Promoting food security - what needs to be done?

Posted on July 27, 2022

About 6.5 million people in South Africa are reported to be food insecure, with poverty and unemployment being the driving factors of food insecurity. The inadequate access to food and affordability of food is a social security problem, which needs intervention from various sectors. Household food insecurity and vulnerability to hunger are serious problems in both urban and rural areas, with each of these geographical areas having their own characteristics and challenges. 

In response to these socio-economic challenges, the School of Public Management and Administration (SPMA) at the University of Pretoria (UP) hosted a webinar on 18 July 2022 that focused on promoting food security in South Africa and globally.  The webinar, which formed part of a series of webinars discussing topical issues affecting public management and administration locally and internationally, coincided with International Nelson Mandela Day, which honours the legacy of Nelson Mandela through acts of good deeds. For the 2022 commemoration, the Nelson Mandela Foundation turned its attention to food security and nutrition. Food security was the central theme of the SPMA webinar.

During the webinar, an esteemed panel of food security experts unpacked the food insecurity challenge, offering plausible solutions for it. 

Prof Jose A. Puppim de Oliveira from the Getúlio Vargas Foundation (Rio de Janeiro and São Paulo) presented his research, which focused on institutional innovation in governing food, water and energy in urban agriculture while discussing the impact of urbanisation and migration on food security. He stated that to address food insecurity and hunger, “we need a transdisciplinary approach to promote food security globally”. 

Prof Sheryl Hendriks, a food security policy expert and Head of the Department of Agricultural Economics, Extension and Rural Development at UP, highlighted the lack of a coordinated governance response in the fight against food insecurity.  She challenged participants to think and talk about controversial subjects such as population growth and its relationship to food insecurity. She acknowledges that debates around population growth are controversial but “need to happen”.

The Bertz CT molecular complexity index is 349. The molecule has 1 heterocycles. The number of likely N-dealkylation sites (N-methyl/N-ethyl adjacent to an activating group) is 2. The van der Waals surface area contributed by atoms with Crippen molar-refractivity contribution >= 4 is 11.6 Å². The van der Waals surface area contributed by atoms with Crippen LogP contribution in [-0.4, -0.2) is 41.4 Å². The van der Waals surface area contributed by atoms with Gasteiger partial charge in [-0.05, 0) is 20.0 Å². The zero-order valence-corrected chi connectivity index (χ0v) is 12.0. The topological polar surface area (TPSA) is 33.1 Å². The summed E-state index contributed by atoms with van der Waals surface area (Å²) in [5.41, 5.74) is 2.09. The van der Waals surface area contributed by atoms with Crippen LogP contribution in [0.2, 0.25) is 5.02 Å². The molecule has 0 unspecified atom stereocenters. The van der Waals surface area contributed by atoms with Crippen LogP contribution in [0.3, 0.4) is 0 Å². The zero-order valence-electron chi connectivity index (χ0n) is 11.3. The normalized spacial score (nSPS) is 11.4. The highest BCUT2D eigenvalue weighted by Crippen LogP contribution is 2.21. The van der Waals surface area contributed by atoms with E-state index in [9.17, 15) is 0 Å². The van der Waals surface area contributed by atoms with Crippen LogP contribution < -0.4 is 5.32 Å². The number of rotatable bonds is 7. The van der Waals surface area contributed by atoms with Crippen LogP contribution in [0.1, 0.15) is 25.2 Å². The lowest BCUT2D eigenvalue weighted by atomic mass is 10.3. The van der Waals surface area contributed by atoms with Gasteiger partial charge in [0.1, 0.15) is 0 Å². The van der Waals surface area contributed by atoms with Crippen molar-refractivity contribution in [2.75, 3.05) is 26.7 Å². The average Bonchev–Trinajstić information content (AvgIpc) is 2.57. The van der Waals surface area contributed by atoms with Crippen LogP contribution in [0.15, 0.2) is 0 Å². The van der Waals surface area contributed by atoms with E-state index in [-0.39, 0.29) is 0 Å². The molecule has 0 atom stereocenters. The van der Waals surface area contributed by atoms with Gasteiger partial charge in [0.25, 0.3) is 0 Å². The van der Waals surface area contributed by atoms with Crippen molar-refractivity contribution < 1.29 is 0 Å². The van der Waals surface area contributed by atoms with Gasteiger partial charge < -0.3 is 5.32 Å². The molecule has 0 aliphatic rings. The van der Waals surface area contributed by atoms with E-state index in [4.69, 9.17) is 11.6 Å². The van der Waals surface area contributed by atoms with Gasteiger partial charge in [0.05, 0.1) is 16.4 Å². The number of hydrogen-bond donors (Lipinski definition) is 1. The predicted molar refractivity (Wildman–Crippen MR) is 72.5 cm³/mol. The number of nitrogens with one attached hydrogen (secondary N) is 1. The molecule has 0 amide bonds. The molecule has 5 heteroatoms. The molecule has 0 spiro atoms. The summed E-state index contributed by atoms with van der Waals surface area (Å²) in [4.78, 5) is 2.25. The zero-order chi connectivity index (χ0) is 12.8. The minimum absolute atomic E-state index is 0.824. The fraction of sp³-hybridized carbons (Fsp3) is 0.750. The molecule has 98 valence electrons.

Dr Adrino Mazenda of the SPMA presented factors that drive hunger in South African urban municipalities as well as the measures of food insecurity. A study conducted by Dr Mazenda and his colleague at the University of Fort Hare, found that most food insecure households in Gauteng were concentrated in three metropolitan municipalities of Johannesburg, Tshwane and Ekurhuleni and larger households were more food insecure than smaller households. The level of education was a determinant factor of food insecurity in those households. 

The panel discussion indicated that, although there is intent from the government to achieve food security, it needs to be addressed in a sustainable manner with efforts from various stakeholders. Food prices, social and political stressors, unemployment, the lack of a stable economy all necessitate an integrated and comprehensive hybrid governance response incorporating public and private sectors and, most importantly, civil society.

Published by Refilwe Mabula

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